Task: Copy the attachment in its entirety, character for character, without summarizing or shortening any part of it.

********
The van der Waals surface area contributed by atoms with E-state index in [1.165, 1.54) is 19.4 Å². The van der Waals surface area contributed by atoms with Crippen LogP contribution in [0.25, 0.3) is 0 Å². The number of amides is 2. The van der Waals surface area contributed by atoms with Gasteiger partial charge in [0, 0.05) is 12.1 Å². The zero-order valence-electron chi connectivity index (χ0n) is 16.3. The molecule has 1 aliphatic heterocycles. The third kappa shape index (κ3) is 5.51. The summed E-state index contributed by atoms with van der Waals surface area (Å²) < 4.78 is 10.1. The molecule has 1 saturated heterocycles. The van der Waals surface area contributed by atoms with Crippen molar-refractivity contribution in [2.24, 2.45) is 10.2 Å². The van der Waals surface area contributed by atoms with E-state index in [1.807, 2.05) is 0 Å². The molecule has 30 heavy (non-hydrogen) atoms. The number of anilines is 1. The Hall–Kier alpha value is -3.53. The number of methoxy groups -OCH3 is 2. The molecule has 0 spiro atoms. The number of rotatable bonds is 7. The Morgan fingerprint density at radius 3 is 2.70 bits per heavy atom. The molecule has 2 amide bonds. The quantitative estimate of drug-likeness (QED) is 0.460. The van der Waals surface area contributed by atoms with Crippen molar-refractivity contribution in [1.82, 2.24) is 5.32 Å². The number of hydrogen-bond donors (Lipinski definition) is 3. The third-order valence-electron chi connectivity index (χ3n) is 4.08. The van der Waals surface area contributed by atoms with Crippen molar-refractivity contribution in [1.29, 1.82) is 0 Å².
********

The van der Waals surface area contributed by atoms with E-state index in [1.165, 1.54) is 19.4 Å². The van der Waals surface area contributed by atoms with Crippen LogP contribution in [0.25, 0.3) is 0 Å². The number of amides is 2. The van der Waals surface area contributed by atoms with Gasteiger partial charge in [0, 0.05) is 12.1 Å². The zero-order valence-electron chi connectivity index (χ0n) is 16.3. The molecule has 1 aliphatic heterocycles. The third kappa shape index (κ3) is 5.51. The summed E-state index contributed by atoms with van der Waals surface area (Å²) < 4.78 is 10.1. The molecule has 1 saturated heterocycles. The van der Waals surface area contributed by atoms with Crippen molar-refractivity contribution in [2.24, 2.45) is 10.2 Å². The van der Waals surface area contributed by atoms with E-state index in [1.807, 2.05) is 0 Å². The molecule has 30 heavy (non-hydrogen) atoms. The number of anilines is 1. The Hall–Kier alpha value is -3.53. The number of methoxy groups -OCH3 is 2. The molecule has 0 spiro atoms. The number of rotatable bonds is 7. The Morgan fingerprint density at radius 3 is 2.70 bits per heavy atom. The molecule has 2 amide bonds. The quantitative estimate of drug-likeness (QED) is 0.460. The van der Waals surface area contributed by atoms with Crippen molar-refractivity contribution in [1.82, 2.24) is 5.32 Å². The number of hydrogen-bond donors (Lipinski definition) is 3. The third-order valence-electron chi connectivity index (χ3n) is 4.08. The van der Waals surface area contributed by atoms with Crippen molar-refractivity contribution in [1.29, 1.82) is 0 Å².